“At the Front Door of the world of Commerce”
by Mark C. Layton – copyright 2012 all rights reserved
Recent US Department of Commerce (DOC) data shows the challenges that many major US Department stores, once the darlings of the industry, are now facing as consumer shopping behaviors change. While 2010 Department stores sales fell (see chart below), DOC data shows that eCommerce sales in the USA grew over 14% during that same period to approximately $170B or something north of 4% of total retail sales.
Forrester Research released data in early 2010 showing that one of the fastest growing segments of the web commerce industry in 2008 was the manufacturer to consumer direct segment. While I don’t have the benefit of fresh 2010 data on this topic yet, I’m pretty certain that when those numbers do become available we are going to see this trend continuing to accelerate not only in 2010, but for the foreseeable future.
So what’s going on? Why are consumers turning to manufacturer sites more and more often to source their purchases? Here’s what I am seeing from my perspective inside the front door of the web.
First, its my opinion that traditional retail has continued to poorly embrace the wealth of rich content media that manufacturers make available for their products. System attribute limitations, lack of resources to massage the information into acceptable formats for their websites and just the sheer mass of products that major retailers offer make it a daunting task to tackle and as a result, most have simply darted around the issue.
Second, retailers are making decisions for their own financial agenda and as a result have reduced the range of a manufacturer’s line that they stock in their retail stores as well as on their own web store fronts. While this has generally resulted in healthier retail inventory situations, improved gross selling margins and less end of season close out challenges, the consumer is seeing an ever decreasing piece of a manufacturer’s offer both in styles, colors and sizes.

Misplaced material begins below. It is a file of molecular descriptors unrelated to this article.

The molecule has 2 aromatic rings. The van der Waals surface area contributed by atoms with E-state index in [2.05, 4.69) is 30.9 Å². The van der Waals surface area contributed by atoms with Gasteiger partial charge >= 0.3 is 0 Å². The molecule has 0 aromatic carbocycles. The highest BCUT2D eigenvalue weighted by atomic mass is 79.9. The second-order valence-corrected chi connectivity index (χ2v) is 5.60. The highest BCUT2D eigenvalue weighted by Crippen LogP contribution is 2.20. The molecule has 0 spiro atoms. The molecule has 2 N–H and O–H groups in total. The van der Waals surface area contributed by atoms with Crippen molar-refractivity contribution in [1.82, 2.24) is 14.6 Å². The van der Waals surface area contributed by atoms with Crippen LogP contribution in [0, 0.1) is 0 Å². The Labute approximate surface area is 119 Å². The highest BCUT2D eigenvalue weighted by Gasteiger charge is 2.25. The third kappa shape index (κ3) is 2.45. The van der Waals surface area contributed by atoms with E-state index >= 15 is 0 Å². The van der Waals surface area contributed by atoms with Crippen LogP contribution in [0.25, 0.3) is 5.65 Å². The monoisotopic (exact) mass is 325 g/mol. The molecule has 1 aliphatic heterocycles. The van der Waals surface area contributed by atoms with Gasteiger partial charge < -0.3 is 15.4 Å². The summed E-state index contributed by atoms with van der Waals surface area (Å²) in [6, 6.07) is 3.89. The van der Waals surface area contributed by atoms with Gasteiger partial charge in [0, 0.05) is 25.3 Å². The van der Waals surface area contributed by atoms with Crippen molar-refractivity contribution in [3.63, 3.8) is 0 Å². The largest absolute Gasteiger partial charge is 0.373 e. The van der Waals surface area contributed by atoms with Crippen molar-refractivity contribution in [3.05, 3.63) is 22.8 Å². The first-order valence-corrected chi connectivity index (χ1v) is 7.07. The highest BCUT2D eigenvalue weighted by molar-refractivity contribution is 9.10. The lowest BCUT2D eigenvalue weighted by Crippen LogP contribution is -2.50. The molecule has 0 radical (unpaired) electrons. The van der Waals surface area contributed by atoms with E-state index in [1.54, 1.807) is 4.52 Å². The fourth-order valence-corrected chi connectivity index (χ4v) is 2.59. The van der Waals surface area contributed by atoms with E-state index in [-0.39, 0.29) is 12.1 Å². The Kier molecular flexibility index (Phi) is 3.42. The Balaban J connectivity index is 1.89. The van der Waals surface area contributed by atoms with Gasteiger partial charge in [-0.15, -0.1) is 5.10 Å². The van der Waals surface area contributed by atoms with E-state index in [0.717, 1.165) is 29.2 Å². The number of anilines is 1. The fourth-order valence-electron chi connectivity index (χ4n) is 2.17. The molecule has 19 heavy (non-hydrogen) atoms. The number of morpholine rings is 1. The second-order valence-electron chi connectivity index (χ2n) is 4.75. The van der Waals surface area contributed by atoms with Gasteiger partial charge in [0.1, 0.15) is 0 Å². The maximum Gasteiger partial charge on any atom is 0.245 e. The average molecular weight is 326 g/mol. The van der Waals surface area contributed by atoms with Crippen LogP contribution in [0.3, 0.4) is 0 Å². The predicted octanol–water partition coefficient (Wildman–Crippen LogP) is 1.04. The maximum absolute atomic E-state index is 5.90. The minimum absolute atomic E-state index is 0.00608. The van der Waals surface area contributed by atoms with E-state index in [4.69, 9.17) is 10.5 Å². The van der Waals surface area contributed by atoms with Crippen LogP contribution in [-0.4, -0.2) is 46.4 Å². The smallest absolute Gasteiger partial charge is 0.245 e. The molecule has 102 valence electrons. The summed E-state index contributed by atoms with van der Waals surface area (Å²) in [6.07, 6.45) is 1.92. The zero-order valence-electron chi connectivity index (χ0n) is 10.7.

The consumer is a smart cat and what I’ve seen over the past few years is a growing reliance on the use of the manufacturers direct web site because the consumer has come to expect that it will be the best source of information of products (style, size, color) that the manufacturer has to offer. And once the consumer is in the manufacturer web store, converting them to a buyer is only a few clicks away, and increasingly that is trend.
It’s interesting that product price is generally not the key decision point driving the growth trends that the manufacturer D2C segment is experiencing. Convenience, brand experience and access to an in-stock offering of the full range of a manufacturer’s products seem to trump all.
It’s a conundrum that traditional retail needs to quickly digest, if for nothing more than to save it’s own web commerce market share.
See you soon, “At the front door of the world of commerce”.